Anubias, Java Fern and Buce are attractive slow-growing plants, often praised for their hardy leaves and relative ease of care.
They flourish in a variety of water types and are tolerant of most lighting levels, growing happily even in very low light. Their slow growth speed makes their demand for nutrients low, requiring very little care for beautiful results. The tough leaves are also less likely to be eaten by herbivorous livestock, making them suitable for aquariums where other more delicate plants might be destroyed.
The sheer variety of anubias and buce species, subspecies and variants only adds to their popularity.
Not So Tough
While true that these plants are generally tough on the outside and easy to care for, they are still susceptible to algae and deficiencies, and can sometimes appear to die suddenly for no perceptible reason!
The slow growth and firm leaves of anubias, buce and java fern invites algae, as they provide a stable surface not only for the algae to grow on but for detritus to settle. Detritus on the leaves releases nutrients that algae loves. As the amount of detritus and algae on leaves increases, less light is received by the leaves and photosynthesis slows. Plant growth is impacted, the plant gets stressed – leading to even more algae.
Sometimes anubias or java fern seem to suddenly die off, even though they looked healthy right up until the last minute.
Because these plants have such a hardy exterior, they often don’t show signs of stress until it’s too late – they’ve been dying on the inside for a long time and eventually can’t go on.
This is often caused by photosynthesis being significantly impacted, whether that’s by algae or detritus on leaves or reduced lighting (from being shaded or a change in lighting/photoperiod). Another primary cause is a change in fertilisation or water change schedule.
Because the plants grow and adapt slowly to these changing conditions, the effects won’t be seen until long after the changes have been made. The “delayed response” means your java fern/anubias may have been dying slowly for a long time, and eventually reaches a point where the exterior of the plant is affected, causing the typical “melt”.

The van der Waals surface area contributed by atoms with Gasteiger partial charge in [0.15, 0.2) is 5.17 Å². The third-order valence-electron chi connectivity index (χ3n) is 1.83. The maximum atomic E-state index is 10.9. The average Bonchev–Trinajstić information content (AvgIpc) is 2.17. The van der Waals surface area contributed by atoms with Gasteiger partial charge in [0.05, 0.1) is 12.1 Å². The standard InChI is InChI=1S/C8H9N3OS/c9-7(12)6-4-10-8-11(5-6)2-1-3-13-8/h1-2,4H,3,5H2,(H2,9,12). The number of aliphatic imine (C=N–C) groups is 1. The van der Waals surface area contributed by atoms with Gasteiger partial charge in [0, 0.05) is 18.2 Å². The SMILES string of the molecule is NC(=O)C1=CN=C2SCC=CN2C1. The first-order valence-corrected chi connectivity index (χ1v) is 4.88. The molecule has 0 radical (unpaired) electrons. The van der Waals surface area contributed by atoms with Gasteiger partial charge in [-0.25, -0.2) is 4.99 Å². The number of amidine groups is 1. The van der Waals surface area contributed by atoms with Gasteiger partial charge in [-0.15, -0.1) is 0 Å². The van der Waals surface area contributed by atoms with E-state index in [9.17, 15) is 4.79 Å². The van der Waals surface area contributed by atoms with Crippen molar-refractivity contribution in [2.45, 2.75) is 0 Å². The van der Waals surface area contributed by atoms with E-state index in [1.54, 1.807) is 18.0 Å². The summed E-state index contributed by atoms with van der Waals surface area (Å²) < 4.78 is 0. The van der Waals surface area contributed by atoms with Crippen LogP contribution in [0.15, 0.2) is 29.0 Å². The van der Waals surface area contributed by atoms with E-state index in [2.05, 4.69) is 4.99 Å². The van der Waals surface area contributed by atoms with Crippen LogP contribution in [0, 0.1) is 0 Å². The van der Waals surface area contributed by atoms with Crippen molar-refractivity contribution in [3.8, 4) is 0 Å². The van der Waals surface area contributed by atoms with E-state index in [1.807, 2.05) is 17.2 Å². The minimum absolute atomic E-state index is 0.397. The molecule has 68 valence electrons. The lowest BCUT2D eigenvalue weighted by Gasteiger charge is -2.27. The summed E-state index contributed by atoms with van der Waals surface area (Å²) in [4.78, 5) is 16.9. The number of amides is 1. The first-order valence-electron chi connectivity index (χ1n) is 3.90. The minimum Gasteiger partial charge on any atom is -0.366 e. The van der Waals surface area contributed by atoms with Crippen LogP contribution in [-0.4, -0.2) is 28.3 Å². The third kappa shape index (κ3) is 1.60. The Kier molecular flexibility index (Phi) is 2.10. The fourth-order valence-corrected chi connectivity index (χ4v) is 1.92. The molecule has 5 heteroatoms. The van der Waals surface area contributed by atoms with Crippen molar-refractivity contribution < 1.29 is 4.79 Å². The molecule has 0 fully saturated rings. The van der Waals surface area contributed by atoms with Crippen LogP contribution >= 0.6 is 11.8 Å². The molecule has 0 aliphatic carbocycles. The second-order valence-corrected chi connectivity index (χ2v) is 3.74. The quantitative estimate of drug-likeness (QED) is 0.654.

While true that melting is most commonly caused by a change in conditions, java fern and anubias can also be damaged by a disease affecting their rhizome and root systems. The rhizome, roots or both start to rot away, eventually destroying the entire plant.
Keeping slow-growers healthy
To keep your plants as healthy as possible, there are a few things you can do.
A regular maintenance schedule goes a long way. This includes siphoning of detritus and gentle brushing of leaves to remove accumulated waste along with regular water changes. Ensuring aquarium water flow is adequate will also reduce the amount of detritus settling.
Otherwise healthy leaves that have been affected by algae can be treated with LCA Carbon Plus or LCA Triple B. Leaves that are too damaged should be removed entirely as they won’t recover.
Revise your lighting or plant placement to improve their photosynthesis, or reduce lighting intensity if your leaves are getting too much. Slow growers don’t need much to be happy, and too much light will invite algae, especially GSA.
If you suspect disease is affecting your plants rather than improper care, you can confirm it with a quick visual inspection. Keep an eye on the rhizomes – if they appear to bulge uncharacteristically, or are discoloured (white/brown) or soft (think of a carrot that’s been left in the fridge too long), there’s a good chance disease is taking hold. Trim off any affected portions of rhizome and discard. Observe the rhizome over a few weeks for any further signs of damage and remove as necessary.
If the roots are diseased, roots or their tips will become discoloured (brown/white/yellow/translucent) while the rest of the plant appears mostly normal. As the disease progresses, the rest of the plant will be affected as well, showing typical signs of plant stress as it becomes unable to absorb nutrients. Again, remove and discard as much affected plant material as possible.
Remember, slow growing plants are also slow to show signs of change – make adjustments and observe for changes in appearance and new growth.
From The LCA Team
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